• BaseDeltaZero

    What?

  • Lori

    Many unisex bathrooms are singles—one toilet and a sink, you go in there by yourself and lock the door. People with “shy bladder” have a very difficult time peeing near other people, so a bathroom where they’re guaranteed not to have to share is a big help.

  • P J Evans

    It’s been known for years among fans that Lucas can’t write dialog that’s any good.

  • http://mistformsquirrel.deviantart.com/ mistformsquirrel

    It’s funny really, for me, I don’t like the prequels (due to the poor execution); but I’m simultaneously glad we have them because while their execution is questionable – the ideas behind them give some really awesome stuff for people in the expanded universe to use. (Midichlorians not withstanding.)

    I mean it’s flawed, but I really enjoy The Old Republic for example; and it draws – by necessity – quite heavily on elements from the prequels. If you play a Jedi you spend a lot of time with the council; and unlike the prequel council, they’re pretty decent.

    I dunno, folks mileage may vary of course.

  • Kenneth Raymond

    There are a lot of “bad” stories that actually have really good ideas, but horrible execution. Star Wars has a lot of them spread out among its movies and expanded universe. Fortunately, as a franchise it’s been strong enough to allow others to come along later, pick up the good ideas, and give them a bit of polish so it’s easier to see them for the good ideas they are.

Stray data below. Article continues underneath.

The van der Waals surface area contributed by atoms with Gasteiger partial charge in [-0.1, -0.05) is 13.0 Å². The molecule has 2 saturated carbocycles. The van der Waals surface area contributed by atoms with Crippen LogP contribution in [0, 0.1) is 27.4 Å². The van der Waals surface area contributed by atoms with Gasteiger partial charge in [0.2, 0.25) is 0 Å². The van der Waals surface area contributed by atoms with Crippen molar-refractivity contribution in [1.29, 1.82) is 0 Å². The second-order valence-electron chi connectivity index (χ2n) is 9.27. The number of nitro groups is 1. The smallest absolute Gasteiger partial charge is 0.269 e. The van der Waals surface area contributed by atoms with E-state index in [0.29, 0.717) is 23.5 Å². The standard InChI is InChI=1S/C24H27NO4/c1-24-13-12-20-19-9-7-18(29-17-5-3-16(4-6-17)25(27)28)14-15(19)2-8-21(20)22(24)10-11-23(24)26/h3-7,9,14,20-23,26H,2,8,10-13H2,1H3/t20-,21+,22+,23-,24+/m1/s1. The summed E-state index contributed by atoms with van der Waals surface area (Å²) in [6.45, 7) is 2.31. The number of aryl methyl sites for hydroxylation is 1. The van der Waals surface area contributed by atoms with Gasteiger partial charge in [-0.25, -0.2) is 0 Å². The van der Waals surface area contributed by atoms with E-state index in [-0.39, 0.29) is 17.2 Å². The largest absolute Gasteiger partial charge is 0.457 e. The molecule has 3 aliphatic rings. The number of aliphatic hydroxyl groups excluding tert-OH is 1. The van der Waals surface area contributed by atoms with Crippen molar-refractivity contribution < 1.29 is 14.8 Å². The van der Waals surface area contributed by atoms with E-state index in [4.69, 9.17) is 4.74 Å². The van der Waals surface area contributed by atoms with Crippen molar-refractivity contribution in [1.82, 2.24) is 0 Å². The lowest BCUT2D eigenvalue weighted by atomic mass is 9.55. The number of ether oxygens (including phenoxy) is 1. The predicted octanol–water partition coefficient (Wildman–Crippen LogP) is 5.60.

From the way a friend talks about Star Trek Online, it sounds like it manages to do the same kind of thing for Trek as TOR does for Star Wars, sifting gems out of some of the more… questionable installments throughout the various series and movies.

  • BaseDeltaZero

    Ah. I know what you mean, I’ve just never heard it described that way.

    The ones that confuse me are the single-stall bathrooms that *aren’t* unisex… I mean… there’s no reason…

  • J_Enigma32

    I’d rather see him try to outwit one of the Minds from the Culture Series; preferably the Falling Outside The Normal Moral Constraints, one of their most advanced and arguably most unstable warships.

    That may just be a tad bit overkill, but still…

  • Kenneth Raymond

    My Methods of Sociology professor was a very nice person, but I can just hear her taking these people to task over such a freaking elementary mistake like that. I know we didn’t have a ton of focus on the doing of the math in the bachelor’s program, but damn if we weren’t taught enough about how stats are read to catch something like that.

  • http://mistformsquirrel.deviantart.com/ mistformsquirrel

    Warning: Massive nerditry follows!